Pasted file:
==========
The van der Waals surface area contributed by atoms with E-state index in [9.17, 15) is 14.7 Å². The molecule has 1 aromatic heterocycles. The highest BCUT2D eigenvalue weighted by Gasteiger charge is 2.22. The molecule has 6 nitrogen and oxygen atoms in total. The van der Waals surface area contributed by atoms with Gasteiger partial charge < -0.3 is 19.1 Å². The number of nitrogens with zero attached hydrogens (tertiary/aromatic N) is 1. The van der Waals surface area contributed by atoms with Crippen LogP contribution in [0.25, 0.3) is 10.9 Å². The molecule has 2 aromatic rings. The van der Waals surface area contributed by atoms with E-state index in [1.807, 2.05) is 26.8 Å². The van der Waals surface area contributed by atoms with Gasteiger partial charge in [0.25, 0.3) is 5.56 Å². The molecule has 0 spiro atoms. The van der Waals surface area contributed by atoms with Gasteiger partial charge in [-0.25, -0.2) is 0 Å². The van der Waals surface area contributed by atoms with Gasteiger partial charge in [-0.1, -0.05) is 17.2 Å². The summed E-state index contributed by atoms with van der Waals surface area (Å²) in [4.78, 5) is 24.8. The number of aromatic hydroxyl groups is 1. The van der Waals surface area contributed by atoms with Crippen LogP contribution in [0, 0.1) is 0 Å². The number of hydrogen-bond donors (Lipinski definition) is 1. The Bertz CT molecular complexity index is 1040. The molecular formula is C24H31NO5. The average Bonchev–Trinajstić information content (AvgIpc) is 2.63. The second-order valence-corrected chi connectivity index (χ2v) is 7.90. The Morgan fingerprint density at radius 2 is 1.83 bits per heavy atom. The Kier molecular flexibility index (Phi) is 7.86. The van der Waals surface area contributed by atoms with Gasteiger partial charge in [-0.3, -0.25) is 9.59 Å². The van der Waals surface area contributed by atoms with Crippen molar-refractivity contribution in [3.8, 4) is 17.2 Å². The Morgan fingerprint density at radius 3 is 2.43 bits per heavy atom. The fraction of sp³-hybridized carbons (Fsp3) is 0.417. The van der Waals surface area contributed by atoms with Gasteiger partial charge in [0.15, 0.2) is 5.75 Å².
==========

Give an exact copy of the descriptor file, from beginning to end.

The van der Waals surface area contributed by atoms with E-state index in [9.17, 15) is 14.7 Å². The molecule has 1 aromatic heterocycles. The highest BCUT2D eigenvalue weighted by Gasteiger charge is 2.22. The molecule has 6 nitrogen and oxygen atoms in total. The van der Waals surface area contributed by atoms with Gasteiger partial charge < -0.3 is 19.1 Å². The number of nitrogens with zero attached hydrogens (tertiary/aromatic N) is 1. The van der Waals surface area contributed by atoms with Crippen LogP contribution in [0.25, 0.3) is 10.9 Å². The molecule has 2 aromatic rings. The van der Waals surface area contributed by atoms with E-state index in [1.807, 2.05) is 26.8 Å². The van der Waals surface area contributed by atoms with Gasteiger partial charge in [0.25, 0.3) is 5.56 Å². The molecule has 0 spiro atoms. The van der Waals surface area contributed by atoms with Gasteiger partial charge in [-0.25, -0.2) is 0 Å². The van der Waals surface area contributed by atoms with Gasteiger partial charge in [-0.1, -0.05) is 17.2 Å². The summed E-state index contributed by atoms with van der Waals surface area (Å²) in [4.78, 5) is 24.8. The number of aromatic hydroxyl groups is 1. The van der Waals surface area contributed by atoms with Crippen LogP contribution in [0, 0.1) is 0 Å². The number of hydrogen-bond donors (Lipinski definition) is 1. The Bertz CT molecular complexity index is 1040. The molecular formula is C24H31NO5. The average Bonchev–Trinajstić information content (AvgIpc) is 2.63. The second-order valence-corrected chi connectivity index (χ2v) is 7.90. The Morgan fingerprint density at radius 2 is 1.83 bits per heavy atom. The Kier molecular flexibility index (Phi) is 7.86. The van der Waals surface area contributed by atoms with Gasteiger partial charge in [-0.3, -0.25) is 9.59 Å². The van der Waals surface area contributed by atoms with Crippen molar-refractivity contribution in [3.8, 4) is 17.2 Å². The Morgan fingerprint density at radius 3 is 2.43 bits per heavy atom. The fraction of sp³-hybridized carbons (Fsp3) is 0.417. The van der Waals surface area contributed by atoms with Gasteiger partial charge in [0.15, 0.2) is 5.75 Å².